A court in the asylum State has three issues before it in examining any extradition by way of habeas corpus: (1) whether a crime has been properly charged in the demanding State; (2) whether the fugitive in custody is the person so charged; and (3) whether the fugitive was in the demanding State at the time the crime alleged was committed. Johnson v. Matthews, 182 F2d 677, 679, cert. denied 340 U. S. 828; Sweeney v. Woodall, 344 U. S. 86 (73 SC 139, 97 LE 114); Tucker v. Donovan, 321 F2d 114; Woods v. Cronvich, 396 F2d 143 (5th Cir., 1968). It is fundamental to our Federal system that neither the courts of the asylum State nor Federal courts sitting in that State seek to determine the constitutionality of incarceration in the demanding State from which a fugitive has fled. Sweeney v. Woodall, supra.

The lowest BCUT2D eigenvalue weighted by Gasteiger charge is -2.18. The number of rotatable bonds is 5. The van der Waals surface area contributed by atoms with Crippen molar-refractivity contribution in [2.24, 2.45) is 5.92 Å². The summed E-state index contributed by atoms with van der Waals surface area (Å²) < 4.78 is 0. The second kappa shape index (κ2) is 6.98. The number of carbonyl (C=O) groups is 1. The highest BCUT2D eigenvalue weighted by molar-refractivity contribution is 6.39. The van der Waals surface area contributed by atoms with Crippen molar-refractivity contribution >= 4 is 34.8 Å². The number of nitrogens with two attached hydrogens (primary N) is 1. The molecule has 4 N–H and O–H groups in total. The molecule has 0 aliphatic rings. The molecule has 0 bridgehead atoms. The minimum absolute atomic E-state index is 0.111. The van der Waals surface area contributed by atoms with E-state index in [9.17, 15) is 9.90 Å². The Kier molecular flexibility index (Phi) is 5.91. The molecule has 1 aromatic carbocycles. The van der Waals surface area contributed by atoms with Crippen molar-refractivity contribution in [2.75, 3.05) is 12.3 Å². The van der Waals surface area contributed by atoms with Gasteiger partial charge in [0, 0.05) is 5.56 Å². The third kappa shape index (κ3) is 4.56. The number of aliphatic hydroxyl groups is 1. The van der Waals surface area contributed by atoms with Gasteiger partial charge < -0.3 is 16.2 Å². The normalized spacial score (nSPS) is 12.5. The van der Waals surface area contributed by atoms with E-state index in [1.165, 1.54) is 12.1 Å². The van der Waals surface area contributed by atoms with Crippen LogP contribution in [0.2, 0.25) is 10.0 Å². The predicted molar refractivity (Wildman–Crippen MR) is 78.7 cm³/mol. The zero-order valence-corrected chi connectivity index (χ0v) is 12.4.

Accordingly, where the appellant escaped from a Texas prison, where he was serving a life imprisonment sentence imposed by the Texas courts under that State's recidivist statutes, and where all of the above three issues were admitted adversely to the appellant and were not raised in the present case, the Superior Court of Fulton County, Ga., did not err in its judgment refusing to pass on the constitutionality of appellant's sentence and in denying the writ of habeas corpus.
Lewis R. Slaton, District Attorney, Tony H. Hight, Carter Goode, for appellee.